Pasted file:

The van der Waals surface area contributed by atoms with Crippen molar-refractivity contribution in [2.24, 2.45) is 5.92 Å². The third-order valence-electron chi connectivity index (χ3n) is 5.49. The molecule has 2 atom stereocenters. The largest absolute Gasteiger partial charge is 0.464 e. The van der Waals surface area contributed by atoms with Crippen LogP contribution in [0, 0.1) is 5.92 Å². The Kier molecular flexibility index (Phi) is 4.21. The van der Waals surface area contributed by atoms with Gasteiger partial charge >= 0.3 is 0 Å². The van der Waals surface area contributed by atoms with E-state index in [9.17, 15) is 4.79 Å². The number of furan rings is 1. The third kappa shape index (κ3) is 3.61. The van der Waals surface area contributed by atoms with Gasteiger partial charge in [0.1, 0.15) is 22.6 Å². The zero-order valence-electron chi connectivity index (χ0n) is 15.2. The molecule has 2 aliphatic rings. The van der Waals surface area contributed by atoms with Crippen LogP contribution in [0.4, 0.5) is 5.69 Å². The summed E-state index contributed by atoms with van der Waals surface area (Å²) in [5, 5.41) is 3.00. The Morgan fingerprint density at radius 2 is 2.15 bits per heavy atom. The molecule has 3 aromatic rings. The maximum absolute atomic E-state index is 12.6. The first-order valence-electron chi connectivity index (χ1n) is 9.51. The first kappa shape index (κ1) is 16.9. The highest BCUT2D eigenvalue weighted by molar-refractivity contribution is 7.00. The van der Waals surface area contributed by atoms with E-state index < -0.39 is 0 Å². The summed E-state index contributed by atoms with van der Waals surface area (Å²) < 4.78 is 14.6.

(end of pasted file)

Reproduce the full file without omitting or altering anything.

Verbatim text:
The van der Waals surface area contributed by atoms with Crippen molar-refractivity contribution in [2.24, 2.45) is 5.92 Å². The third-order valence-electron chi connectivity index (χ3n) is 5.49. The molecule has 2 atom stereocenters. The largest absolute Gasteiger partial charge is 0.464 e. The van der Waals surface area contributed by atoms with Crippen LogP contribution in [0, 0.1) is 5.92 Å². The Kier molecular flexibility index (Phi) is 4.21. The van der Waals surface area contributed by atoms with Gasteiger partial charge >= 0.3 is 0 Å². The van der Waals surface area contributed by atoms with E-state index in [9.17, 15) is 4.79 Å². The number of furan rings is 1. The third kappa shape index (κ3) is 3.61. The van der Waals surface area contributed by atoms with Gasteiger partial charge in [0.1, 0.15) is 22.6 Å². The zero-order valence-electron chi connectivity index (χ0n) is 15.2. The molecule has 2 aliphatic rings. The van der Waals surface area contributed by atoms with Crippen LogP contribution in [0.4, 0.5) is 5.69 Å². The summed E-state index contributed by atoms with van der Waals surface area (Å²) in [5, 5.41) is 3.00. The Morgan fingerprint density at radius 2 is 2.15 bits per heavy atom. The molecule has 3 aromatic rings. The maximum absolute atomic E-state index is 12.6. The first-order valence-electron chi connectivity index (χ1n) is 9.51. The first kappa shape index (κ1) is 16.9. The highest BCUT2D eigenvalue weighted by molar-refractivity contribution is 7.00. The van der Waals surface area contributed by atoms with E-state index < -0.39 is 0 Å². The summed E-state index contributed by atoms with van der Waals surface area (Å²) < 4.78 is 14.6.